Sunday, July 6, 2014


Just getting warmed up for my trip to Iowa next weekend with the title to this post. As loyal readers know, I always title my Iowa wrap-up Iowa! because 1) the race is all kind of awesome and 2) I was born in Davenport and my family goes back almost 200 years in the state. So I'm kind of a native.

Actually, if I had written this post this morning it could've been called Poco-No! given some of the turmoil going on this weekend. Of course, there was the Thursday story in which track principal Brandon Igdalsky tried to napalm his relationship with the IndyCar series (like he cares, more on that later) and then this morning we found out rookie Jack Hawksworth wouldn't be racing due to a heart contusion (!) he suffered in a practice crash.

Disappointing for him, for sure, but that's scary stuff, as was his crash that was measured at 100G's. Hope he's cleared in time for next weekend.

But as usual, the show trumped all, as the guys put on a race that made us forget about all of the crappy stuff.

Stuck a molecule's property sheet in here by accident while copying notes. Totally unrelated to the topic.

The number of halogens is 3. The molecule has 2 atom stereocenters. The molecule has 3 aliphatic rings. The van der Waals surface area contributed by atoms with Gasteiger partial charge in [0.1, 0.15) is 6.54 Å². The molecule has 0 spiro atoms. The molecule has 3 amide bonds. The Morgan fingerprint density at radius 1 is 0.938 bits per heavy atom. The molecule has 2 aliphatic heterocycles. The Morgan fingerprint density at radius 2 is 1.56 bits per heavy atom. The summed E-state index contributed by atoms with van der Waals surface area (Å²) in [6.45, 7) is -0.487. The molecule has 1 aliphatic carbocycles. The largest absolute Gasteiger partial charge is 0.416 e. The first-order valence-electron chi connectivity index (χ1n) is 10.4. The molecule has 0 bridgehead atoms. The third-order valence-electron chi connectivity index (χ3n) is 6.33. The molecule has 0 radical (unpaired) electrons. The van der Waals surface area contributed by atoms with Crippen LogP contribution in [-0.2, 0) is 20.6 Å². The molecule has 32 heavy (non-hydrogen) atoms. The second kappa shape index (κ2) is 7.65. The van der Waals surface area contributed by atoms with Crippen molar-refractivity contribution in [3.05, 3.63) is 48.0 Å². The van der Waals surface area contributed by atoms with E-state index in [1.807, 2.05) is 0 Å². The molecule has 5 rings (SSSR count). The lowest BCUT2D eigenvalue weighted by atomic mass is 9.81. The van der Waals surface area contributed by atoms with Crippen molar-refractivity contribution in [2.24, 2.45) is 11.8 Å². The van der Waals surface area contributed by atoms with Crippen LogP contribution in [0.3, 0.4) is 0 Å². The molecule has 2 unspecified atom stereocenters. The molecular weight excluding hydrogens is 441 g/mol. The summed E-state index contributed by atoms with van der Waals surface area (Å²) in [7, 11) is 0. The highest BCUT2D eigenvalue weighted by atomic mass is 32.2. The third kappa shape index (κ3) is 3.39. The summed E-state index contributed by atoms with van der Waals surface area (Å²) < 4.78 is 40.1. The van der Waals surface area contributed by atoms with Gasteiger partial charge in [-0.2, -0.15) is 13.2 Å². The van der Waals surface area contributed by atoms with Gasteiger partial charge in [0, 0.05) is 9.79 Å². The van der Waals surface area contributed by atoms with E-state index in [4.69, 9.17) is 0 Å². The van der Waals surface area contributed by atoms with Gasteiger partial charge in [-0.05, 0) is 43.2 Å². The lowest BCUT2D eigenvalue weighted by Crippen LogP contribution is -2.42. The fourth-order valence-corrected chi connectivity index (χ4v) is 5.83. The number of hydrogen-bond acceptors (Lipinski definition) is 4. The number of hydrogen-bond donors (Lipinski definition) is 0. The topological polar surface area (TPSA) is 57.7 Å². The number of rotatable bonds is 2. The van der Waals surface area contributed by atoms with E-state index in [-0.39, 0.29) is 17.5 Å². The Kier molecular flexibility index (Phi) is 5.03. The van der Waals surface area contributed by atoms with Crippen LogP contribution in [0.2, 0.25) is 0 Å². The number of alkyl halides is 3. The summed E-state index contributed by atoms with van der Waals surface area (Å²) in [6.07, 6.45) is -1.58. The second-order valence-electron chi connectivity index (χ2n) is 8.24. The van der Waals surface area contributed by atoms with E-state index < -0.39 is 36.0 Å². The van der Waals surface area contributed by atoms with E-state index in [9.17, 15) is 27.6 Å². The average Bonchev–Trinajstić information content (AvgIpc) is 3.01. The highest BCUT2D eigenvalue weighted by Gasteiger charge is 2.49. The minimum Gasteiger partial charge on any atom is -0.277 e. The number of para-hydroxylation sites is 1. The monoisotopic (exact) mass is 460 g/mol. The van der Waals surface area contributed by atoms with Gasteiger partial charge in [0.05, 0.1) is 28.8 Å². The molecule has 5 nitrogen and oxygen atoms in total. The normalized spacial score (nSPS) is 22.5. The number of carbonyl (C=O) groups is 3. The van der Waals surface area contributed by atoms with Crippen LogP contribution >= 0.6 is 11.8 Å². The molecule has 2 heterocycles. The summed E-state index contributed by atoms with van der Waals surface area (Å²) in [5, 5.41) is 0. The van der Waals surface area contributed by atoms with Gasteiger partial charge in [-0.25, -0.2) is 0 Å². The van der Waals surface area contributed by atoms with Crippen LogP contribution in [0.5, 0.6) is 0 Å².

While it wasn't chock full of the excitement many wanted (what, like 37 wrecked race cars? Now THAT'S exciting), it was some awesome pure racing, with strategy and talent coming to the forefront. If you look at the Top 5, with the exception of Carlos Munoz, whose ability to drive 2 1/2 mile ovals is beyond explanation, the other four drivers have probably made close to 500 open wheel starts. While I'm not sold on 500-mile races outside of Indy, it seems like the longer races go, the more talent and experience makes a difference.

Like Indy, and Texas, the race went on a long green to start, going a record 158 laps before Graham Rahal brought out the one -- and only -- caution of the day.

When Juan Pablo Montoya took the checkered flag about 30 minutes later, they had averaged 202 miles per hour, the fastest 500-mile race in open wheel history. Think about that, they covered 500 miles in just a shade under 2 1/2 hours. That's flying.

So let's go through the Top 5, and my obligatory comment about Will Power.